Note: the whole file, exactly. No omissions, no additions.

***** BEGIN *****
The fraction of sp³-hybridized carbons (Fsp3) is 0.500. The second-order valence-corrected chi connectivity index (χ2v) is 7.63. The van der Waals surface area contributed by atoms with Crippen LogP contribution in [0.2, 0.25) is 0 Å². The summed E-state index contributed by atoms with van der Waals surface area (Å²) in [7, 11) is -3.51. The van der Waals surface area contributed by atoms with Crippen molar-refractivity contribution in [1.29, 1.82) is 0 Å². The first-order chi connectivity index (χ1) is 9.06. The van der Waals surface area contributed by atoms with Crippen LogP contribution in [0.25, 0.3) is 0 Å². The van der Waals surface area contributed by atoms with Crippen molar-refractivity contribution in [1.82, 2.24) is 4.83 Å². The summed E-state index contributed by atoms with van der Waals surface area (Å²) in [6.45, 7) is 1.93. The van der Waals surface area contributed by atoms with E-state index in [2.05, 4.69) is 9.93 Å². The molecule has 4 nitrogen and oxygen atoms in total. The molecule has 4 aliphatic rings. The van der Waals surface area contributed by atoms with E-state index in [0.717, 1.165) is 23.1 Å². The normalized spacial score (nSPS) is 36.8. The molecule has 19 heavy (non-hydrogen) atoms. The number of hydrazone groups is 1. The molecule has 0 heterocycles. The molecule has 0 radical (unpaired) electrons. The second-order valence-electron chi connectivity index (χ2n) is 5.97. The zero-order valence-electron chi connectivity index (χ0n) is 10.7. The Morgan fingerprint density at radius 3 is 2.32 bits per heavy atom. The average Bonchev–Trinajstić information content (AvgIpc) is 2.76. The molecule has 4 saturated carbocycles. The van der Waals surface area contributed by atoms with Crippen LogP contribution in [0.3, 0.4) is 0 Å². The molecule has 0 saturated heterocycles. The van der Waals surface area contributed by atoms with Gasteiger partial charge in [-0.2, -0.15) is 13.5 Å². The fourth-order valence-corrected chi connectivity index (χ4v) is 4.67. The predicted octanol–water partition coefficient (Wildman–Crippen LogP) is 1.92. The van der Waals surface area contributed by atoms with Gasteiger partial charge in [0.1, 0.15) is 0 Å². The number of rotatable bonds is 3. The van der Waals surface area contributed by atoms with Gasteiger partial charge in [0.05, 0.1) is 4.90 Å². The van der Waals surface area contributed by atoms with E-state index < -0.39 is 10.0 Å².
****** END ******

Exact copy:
The fraction of sp³-hybridized carbons (Fsp3) is 0.500. The second-order valence-corrected chi connectivity index (χ2v) is 7.63. The van der Waals surface area contributed by atoms with Crippen LogP contribution in [0.2, 0.25) is 0 Å². The summed E-state index contributed by atoms with van der Waals surface area (Å²) in [7, 11) is -3.51. The van der Waals surface area contributed by atoms with Crippen molar-refractivity contribution in [1.29, 1.82) is 0 Å². The first-order chi connectivity index (χ1) is 9.06. The van der Waals surface area contributed by atoms with Crippen LogP contribution in [0.25, 0.3) is 0 Å². The van der Waals surface area contributed by atoms with Crippen molar-refractivity contribution in [1.82, 2.24) is 4.83 Å². The summed E-state index contributed by atoms with van der Waals surface area (Å²) in [6.45, 7) is 1.93. The van der Waals surface area contributed by atoms with E-state index in [2.05, 4.69) is 9.93 Å². The molecule has 4 nitrogen and oxygen atoms in total. The molecule has 4 aliphatic rings. The van der Waals surface area contributed by atoms with E-state index in [0.717, 1.165) is 23.1 Å². The normalized spacial score (nSPS) is 36.8. The molecule has 19 heavy (non-hydrogen) atoms. The number of hydrazone groups is 1. The molecule has 0 heterocycles. The molecule has 0 radical (unpaired) electrons. The second-order valence-electron chi connectivity index (χ2n) is 5.97. The zero-order valence-electron chi connectivity index (χ0n) is 10.7. The Morgan fingerprint density at radius 3 is 2.32 bits per heavy atom. The average Bonchev–Trinajstić information content (AvgIpc) is 2.76. The molecule has 4 saturated carbocycles. The van der Waals surface area contributed by atoms with Crippen LogP contribution in [0.3, 0.4) is 0 Å². The molecule has 0 saturated heterocycles. The van der Waals surface area contributed by atoms with Gasteiger partial charge in [-0.2, -0.15) is 13.5 Å². The fourth-order valence-corrected chi connectivity index (χ4v) is 4.67. The predicted octanol–water partition coefficient (Wildman–Crippen LogP) is 1.92. The van der Waals surface area contributed by atoms with Gasteiger partial charge in [0.1, 0.15) is 0 Å². The number of rotatable bonds is 3. The van der Waals surface area contributed by atoms with Gasteiger partial charge in [0.05, 0.1) is 4.90 Å². The van der Waals surface area contributed by atoms with E-state index < -0.39 is 10.0 Å².